Kinect integration with Windows Phone Mango

So this is pretty neat, Kinect working with Windows Phone. We've seen previously how the Kinect and WP7 can communicate but in the above video you can see the input from the Kinect device being sent to the WP7 emulator and actually manipulating an on-screen figure reflecting the user's movements/position. This could prove to be a massive advancement for both WP7 and Xbox as a gaming console. Windows Phone would receive more attention from console owners with extra integration and the Xbox would boast a 3rd controller (sporting a screen).

What's great about this is if we take an example of a title for the Xbox 360 - Fifa. Playing using the Kinect sensor would be enough enjoyment, but there's room for the WP7 handset with player control via tilt. Shooting, passing and crossing the ball could be achieved by the direction and force of a leg swing. No need for a bulky 360 controller. The WP7 device could show information on-screen such as the radar, player information and more giving the big screen less UI clutter. It would also improve menu navigation and quick management of the team instead of waving at your TV.

More genre examples could be thrown in including driving games, where tilting your body would act as the steering, while the player's left and right thumbs act as acceleration and braking respectively on the WP7 device. In this scenario, we could save big screen space with putting the radar on the handset as well as a mirror and possibly more.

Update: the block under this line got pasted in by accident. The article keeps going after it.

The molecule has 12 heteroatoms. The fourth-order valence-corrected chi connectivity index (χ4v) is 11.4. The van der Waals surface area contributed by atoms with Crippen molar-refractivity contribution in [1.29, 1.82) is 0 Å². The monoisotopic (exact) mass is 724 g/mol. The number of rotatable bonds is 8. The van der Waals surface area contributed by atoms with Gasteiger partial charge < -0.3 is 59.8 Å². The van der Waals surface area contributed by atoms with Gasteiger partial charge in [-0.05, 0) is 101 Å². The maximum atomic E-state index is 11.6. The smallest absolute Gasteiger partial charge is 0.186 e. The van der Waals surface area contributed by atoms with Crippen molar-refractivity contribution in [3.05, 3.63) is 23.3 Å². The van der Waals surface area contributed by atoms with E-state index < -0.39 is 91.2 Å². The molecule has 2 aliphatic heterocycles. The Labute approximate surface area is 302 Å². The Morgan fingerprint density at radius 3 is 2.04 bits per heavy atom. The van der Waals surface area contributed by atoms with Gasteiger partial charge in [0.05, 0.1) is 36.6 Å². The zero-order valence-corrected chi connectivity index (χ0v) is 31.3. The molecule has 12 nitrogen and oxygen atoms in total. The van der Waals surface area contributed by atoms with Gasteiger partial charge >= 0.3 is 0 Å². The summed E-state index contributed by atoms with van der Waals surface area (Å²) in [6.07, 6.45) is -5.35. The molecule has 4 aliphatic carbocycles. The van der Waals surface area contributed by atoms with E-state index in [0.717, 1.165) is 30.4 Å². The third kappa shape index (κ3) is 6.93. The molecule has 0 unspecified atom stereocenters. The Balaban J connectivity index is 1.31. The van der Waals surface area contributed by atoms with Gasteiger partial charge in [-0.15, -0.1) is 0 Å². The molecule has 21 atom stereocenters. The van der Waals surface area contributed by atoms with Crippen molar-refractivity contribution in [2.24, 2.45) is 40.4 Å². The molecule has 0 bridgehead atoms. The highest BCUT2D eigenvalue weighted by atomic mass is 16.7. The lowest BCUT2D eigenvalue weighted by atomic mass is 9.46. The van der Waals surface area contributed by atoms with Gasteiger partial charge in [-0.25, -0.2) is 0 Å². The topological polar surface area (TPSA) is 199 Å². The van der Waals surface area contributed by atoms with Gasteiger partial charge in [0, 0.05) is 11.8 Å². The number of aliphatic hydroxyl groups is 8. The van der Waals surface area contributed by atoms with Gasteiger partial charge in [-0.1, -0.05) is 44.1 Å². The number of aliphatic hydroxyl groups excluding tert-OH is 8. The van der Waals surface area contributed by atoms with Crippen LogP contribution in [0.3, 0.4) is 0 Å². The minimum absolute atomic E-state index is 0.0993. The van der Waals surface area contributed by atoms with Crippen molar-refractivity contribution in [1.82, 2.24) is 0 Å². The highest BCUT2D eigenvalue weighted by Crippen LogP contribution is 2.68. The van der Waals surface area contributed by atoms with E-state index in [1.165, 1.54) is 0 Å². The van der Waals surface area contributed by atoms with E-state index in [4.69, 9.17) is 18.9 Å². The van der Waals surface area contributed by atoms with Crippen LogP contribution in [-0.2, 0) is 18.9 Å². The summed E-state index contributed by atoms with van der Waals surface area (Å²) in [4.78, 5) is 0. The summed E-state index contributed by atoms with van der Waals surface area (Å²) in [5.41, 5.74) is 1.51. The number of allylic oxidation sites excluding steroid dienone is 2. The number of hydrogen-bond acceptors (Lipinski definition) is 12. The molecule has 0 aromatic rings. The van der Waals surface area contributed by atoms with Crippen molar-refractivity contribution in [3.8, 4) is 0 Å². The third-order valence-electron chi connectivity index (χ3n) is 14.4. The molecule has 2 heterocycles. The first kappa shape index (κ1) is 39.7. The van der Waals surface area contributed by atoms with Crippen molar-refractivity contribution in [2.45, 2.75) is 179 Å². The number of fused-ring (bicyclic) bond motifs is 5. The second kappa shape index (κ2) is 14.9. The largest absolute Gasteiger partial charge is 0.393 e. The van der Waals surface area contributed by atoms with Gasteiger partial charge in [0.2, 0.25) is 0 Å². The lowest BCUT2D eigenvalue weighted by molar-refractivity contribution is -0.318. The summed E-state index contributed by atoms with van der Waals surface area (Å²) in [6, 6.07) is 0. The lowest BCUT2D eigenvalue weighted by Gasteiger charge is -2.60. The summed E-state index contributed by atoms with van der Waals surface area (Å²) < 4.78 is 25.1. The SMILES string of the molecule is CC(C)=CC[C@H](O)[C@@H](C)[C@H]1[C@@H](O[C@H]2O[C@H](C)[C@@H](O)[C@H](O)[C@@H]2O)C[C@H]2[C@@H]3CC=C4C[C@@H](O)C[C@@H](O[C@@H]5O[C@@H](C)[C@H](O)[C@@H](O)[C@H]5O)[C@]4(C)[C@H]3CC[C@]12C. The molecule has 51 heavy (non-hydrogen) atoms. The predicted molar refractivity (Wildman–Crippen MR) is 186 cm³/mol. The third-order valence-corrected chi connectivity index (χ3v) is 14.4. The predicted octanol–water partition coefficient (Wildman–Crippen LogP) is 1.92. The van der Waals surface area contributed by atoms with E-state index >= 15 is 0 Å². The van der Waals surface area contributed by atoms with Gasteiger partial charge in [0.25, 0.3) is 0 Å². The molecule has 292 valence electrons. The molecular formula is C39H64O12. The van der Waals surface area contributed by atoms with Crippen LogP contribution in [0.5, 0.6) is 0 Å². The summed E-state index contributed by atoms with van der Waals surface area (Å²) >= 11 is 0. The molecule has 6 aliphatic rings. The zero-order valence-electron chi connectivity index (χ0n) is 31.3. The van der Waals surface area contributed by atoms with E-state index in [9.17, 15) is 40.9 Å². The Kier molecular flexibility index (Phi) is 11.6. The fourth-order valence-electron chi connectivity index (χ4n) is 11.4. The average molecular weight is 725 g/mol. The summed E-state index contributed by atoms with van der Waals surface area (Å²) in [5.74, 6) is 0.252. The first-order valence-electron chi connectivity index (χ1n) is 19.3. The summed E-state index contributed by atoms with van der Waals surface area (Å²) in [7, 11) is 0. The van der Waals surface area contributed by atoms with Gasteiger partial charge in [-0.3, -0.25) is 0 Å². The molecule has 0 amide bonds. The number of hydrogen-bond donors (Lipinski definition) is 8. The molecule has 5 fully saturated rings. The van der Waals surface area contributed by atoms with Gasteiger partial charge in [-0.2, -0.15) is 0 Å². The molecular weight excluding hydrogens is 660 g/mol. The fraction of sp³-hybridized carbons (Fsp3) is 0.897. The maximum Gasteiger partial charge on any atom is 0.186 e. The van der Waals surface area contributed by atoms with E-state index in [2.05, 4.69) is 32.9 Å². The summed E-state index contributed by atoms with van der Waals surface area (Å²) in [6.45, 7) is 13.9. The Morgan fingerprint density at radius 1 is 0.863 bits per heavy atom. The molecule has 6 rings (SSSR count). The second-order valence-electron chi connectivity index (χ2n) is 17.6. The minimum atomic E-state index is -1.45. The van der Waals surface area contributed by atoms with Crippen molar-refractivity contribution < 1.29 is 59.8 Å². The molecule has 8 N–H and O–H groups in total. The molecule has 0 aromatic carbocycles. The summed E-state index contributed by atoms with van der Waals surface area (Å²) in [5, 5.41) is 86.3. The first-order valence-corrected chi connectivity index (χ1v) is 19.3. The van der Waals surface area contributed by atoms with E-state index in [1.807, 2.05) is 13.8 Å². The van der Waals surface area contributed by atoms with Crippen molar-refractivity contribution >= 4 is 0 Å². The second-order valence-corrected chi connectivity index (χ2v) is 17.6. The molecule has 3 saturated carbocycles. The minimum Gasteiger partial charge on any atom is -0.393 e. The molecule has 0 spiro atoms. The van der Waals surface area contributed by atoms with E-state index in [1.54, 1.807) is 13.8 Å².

For the time being, however, it's required that a PC and the phone be on the same network with the PC running software for integration to be achieved. Should this new introduction of video game interaction take off, we could possibly see the PC removed from the equation leaving the Xbox console to handle everything.

What do you guys think? Too much or a real possibility?

Via: WPSauce

Rich Edmonds
Senior Editor, PC Build

Rich Edmonds was formerly a Senior Editor of PC hardware at Windows Central, covering everything related to PC components and NAS. He's been involved in technology for more than a decade and knows a thing or two about the magic inside a PC chassis. You can follow him on Twitter at @RichEdmonds.